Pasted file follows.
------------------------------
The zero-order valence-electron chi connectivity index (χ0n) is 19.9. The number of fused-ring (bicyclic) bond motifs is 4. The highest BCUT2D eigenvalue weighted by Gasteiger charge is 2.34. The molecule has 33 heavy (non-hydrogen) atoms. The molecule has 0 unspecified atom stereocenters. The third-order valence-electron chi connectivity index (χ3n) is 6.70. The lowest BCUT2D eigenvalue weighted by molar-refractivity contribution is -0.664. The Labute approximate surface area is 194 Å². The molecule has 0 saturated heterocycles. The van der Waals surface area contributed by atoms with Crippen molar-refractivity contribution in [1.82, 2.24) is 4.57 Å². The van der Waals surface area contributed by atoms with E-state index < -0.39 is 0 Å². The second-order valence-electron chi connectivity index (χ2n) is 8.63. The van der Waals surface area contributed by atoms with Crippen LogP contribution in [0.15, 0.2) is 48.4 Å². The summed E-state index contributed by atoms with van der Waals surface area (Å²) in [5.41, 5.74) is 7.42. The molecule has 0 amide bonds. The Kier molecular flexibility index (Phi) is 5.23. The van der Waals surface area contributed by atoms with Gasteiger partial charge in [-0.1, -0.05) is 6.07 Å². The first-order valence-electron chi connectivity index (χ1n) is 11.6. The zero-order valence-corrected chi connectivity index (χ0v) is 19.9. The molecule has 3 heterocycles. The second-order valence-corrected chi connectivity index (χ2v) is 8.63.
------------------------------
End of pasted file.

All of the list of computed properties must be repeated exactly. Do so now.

The zero-order valence-electron chi connectivity index (χ0n) is 19.9. The number of fused-ring (bicyclic) bond motifs is 4. The highest BCUT2D eigenvalue weighted by Gasteiger charge is 2.34. The molecule has 33 heavy (non-hydrogen) atoms. The molecule has 0 unspecified atom stereocenters. The third-order valence-electron chi connectivity index (χ3n) is 6.70. The lowest BCUT2D eigenvalue weighted by molar-refractivity contribution is -0.664. The Labute approximate surface area is 194 Å². The molecule has 0 saturated heterocycles. The van der Waals surface area contributed by atoms with Crippen molar-refractivity contribution in [1.82, 2.24) is 4.57 Å². The van der Waals surface area contributed by atoms with E-state index < -0.39 is 0 Å². The second-order valence-electron chi connectivity index (χ2n) is 8.63. The van der Waals surface area contributed by atoms with Crippen LogP contribution in [0.15, 0.2) is 48.4 Å². The summed E-state index contributed by atoms with van der Waals surface area (Å²) in [5.41, 5.74) is 7.42. The molecule has 0 amide bonds. The Kier molecular flexibility index (Phi) is 5.23. The van der Waals surface area contributed by atoms with Gasteiger partial charge in [-0.1, -0.05) is 6.07 Å². The first-order valence-electron chi connectivity index (χ1n) is 11.6. The zero-order valence-corrected chi connectivity index (χ0v) is 19.9. The molecule has 3 heterocycles. The second-order valence-corrected chi connectivity index (χ2v) is 8.63.